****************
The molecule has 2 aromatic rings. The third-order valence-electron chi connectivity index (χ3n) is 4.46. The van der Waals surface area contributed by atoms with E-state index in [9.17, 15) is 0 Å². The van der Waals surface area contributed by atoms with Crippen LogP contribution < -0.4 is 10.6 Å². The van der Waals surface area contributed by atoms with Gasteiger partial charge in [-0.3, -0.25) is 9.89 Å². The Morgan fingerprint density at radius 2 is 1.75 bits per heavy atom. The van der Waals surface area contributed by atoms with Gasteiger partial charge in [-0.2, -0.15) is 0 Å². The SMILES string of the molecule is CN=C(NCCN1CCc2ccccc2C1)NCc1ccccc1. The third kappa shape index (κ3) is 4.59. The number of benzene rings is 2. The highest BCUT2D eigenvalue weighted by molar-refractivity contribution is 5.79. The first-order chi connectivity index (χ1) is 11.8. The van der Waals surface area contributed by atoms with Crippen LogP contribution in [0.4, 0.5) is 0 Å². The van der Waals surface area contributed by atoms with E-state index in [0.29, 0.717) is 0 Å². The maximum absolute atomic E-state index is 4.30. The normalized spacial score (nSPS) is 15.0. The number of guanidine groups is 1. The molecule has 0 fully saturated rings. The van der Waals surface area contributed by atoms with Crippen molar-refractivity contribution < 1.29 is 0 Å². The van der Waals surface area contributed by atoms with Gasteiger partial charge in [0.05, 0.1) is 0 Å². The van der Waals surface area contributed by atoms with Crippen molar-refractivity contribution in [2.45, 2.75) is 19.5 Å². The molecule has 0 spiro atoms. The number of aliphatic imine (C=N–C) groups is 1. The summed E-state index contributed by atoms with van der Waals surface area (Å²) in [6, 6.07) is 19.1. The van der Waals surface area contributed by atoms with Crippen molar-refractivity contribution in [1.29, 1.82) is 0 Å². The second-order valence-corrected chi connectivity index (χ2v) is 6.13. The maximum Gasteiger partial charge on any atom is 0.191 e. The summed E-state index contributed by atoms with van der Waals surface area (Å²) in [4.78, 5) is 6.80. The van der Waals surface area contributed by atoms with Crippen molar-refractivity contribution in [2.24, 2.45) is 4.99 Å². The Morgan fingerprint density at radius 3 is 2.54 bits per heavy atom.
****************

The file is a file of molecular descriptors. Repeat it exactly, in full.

The molecule has 2 aromatic rings. The third-order valence-electron chi connectivity index (χ3n) is 4.46. The van der Waals surface area contributed by atoms with E-state index in [9.17, 15) is 0 Å². The van der Waals surface area contributed by atoms with Crippen LogP contribution < -0.4 is 10.6 Å². The van der Waals surface area contributed by atoms with Gasteiger partial charge in [-0.3, -0.25) is 9.89 Å². The Morgan fingerprint density at radius 2 is 1.75 bits per heavy atom. The van der Waals surface area contributed by atoms with Gasteiger partial charge in [-0.2, -0.15) is 0 Å². The SMILES string of the molecule is CN=C(NCCN1CCc2ccccc2C1)NCc1ccccc1. The third kappa shape index (κ3) is 4.59. The number of benzene rings is 2. The highest BCUT2D eigenvalue weighted by molar-refractivity contribution is 5.79. The first-order chi connectivity index (χ1) is 11.8. The van der Waals surface area contributed by atoms with Crippen LogP contribution in [0.4, 0.5) is 0 Å². The van der Waals surface area contributed by atoms with E-state index in [0.29, 0.717) is 0 Å². The maximum absolute atomic E-state index is 4.30. The normalized spacial score (nSPS) is 15.0. The number of guanidine groups is 1. The molecule has 0 fully saturated rings. The van der Waals surface area contributed by atoms with Crippen molar-refractivity contribution < 1.29 is 0 Å². The van der Waals surface area contributed by atoms with Gasteiger partial charge in [0.05, 0.1) is 0 Å². The van der Waals surface area contributed by atoms with Crippen molar-refractivity contribution in [2.45, 2.75) is 19.5 Å². The molecule has 0 spiro atoms. The number of aliphatic imine (C=N–C) groups is 1. The summed E-state index contributed by atoms with van der Waals surface area (Å²) in [6, 6.07) is 19.1. The van der Waals surface area contributed by atoms with Crippen molar-refractivity contribution in [1.29, 1.82) is 0 Å². The second-order valence-corrected chi connectivity index (χ2v) is 6.13. The maximum Gasteiger partial charge on any atom is 0.191 e. The summed E-state index contributed by atoms with van der Waals surface area (Å²) in [4.78, 5) is 6.80. The van der Waals surface area contributed by atoms with Crippen molar-refractivity contribution in [2.24, 2.45) is 4.99 Å². The Morgan fingerprint density at radius 3 is 2.54 bits per heavy atom.